Aug 2, 2009

The Love of a Woman

by: Shawnette Nielson

I promised myself I was NOT going to forget this week!!! And I almost did. Gee wiz. So, here I am, two months since my last blog.

I’ve known what I wanted to write about since my first absence, and I’ve been excited about this topic. Hopefully I can pick up the thoughts that had occurred to me so long ago.

I believe women have a very special gift, unique only to them. This gift has the ability to help lost souls, inspire growth, create a home, and hold a family together. This gift comforts, forgives, and heals. This gift is the gift of love.

Yes, I know that everyone LOVES. I am not disputing that. And everyone’s love has a healing power. I think, though, that there is something very special which allows a woman to love the unlovable. To love against all odds. Women are often jeered at for being soft or sentimental, but I believe that softness is actually a gift given that allows them to reach out and HEAL when no one else would. Or to love in a circumstance that others would not.

One instance is the Sabine Women. Romulus, leader of the Roman’s, desired for his mostly male followers to marry and have families. They went to the Sabine’s desiring intermarriage. The Sabine’s refused. Romulus then devised a festival and invited all his neighbors. At the festival he gave a signal at which the Romans grabbed the Sabine women and fought off the Sabine men. The women were then implored to accept the Roman husbands.

Romulus then went on to war with and conquer the surrounding cities. Due to certain circumstances the Sabine’s gained access to the citadel so the Roman’s went to destroy them. Battle ensued. After much bloodshed the women intervened in the battle to reconcile the warring parties:

[They] went boldly into the midst of the flying missiles with dishevelled hair and rent garments. Running across the space between the two armies they tried to stop any further fighting and calm the excited passions by appealing to their fathers in the one army and their husbands in the other not to bring upon themselves a curse by staining their hands with the blood of a father-in-law or a son-in-law, nor upon their posterity the taint of parricide. "If," they cried, "you are weary of these ties of kindred, these marriage-bonds, then turn your anger upon us; it is we who are the cause of the war, it is we who have wounded and slain our husbands and fathers. Better for us to perish rather than live without one or the other of you, as widows or as orphans.” (Livy: The Rape of the Sabines)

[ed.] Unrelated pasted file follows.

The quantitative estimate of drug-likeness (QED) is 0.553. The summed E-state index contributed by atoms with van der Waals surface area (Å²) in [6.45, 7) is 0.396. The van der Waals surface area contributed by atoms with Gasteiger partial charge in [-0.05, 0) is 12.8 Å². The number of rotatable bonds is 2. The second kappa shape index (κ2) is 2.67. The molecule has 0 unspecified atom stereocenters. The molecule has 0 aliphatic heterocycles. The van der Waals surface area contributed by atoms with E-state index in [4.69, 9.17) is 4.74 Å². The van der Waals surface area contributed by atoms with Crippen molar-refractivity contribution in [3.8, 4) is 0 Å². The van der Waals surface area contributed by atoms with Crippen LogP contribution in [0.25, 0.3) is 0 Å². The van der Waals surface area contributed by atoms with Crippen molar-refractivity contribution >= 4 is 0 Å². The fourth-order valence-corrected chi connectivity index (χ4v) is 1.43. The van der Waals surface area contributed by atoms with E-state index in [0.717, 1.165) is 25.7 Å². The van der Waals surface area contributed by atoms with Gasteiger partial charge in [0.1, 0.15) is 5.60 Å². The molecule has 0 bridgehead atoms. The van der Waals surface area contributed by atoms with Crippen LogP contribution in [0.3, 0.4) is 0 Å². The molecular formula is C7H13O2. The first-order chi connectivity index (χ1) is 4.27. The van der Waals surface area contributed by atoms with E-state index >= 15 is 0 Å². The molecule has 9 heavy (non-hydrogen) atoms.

They reconciled and agreed to form one nation with the Romans and the Sabine king jointly ruled Rome.

In fictional accounts we can find the same theme of a woman’s love changing the tide. In The Phantom of the Opera Christine’s love saves Raul’s life … and her own, from the Phantoms fanatical obsession. In Beauty and the Beast, Beauty is able to actually love this unlovable, selfish, ugly creature that is keeping her captive. And her love heals him.

It is an amazing thing to be a woman. We have been blessed in so many ways and I belive that one of our gifts, our gift to love, has the ability to heal the world. After all, God compares Christ’s sacrifice with the love of a woman.



  1. I'm laughing Shawnette only because I teach gospel doctrine and in the lesson I gave yesterday was Joseph Smith's comment that RS was designed to teach women how to love a man. The people in my class cracked up. Somehow I think they were laughing at the comment, and not grasping the fact that women do have this special gift and are NOT using it at all.

  2. Thanks, Shawnette. I thought I was quite well-read, but I missed Livy's The Rape of the Sabines. Very interesting. Yes, women have always had a softening effect on men, inspire culture and refinement, and nurture even the most unloveable children and men.

    Some women have hatched the idea that since men are the leaders, the most influential and intelligent, to achieve equal status they need to become more like men. Hogwash! Feminine women have much more influence for good than we realize. You've outlined it beautifully -- and embellished the concept even more so.

    I say, hooray for women, and hooray for you.

  3. Thanks Shawnette, It was interesting to read the story of the Sabine women. I only knew it though the reference from Seven Brides for Seven Brothers. Thank you for sharing this great tribute to women.


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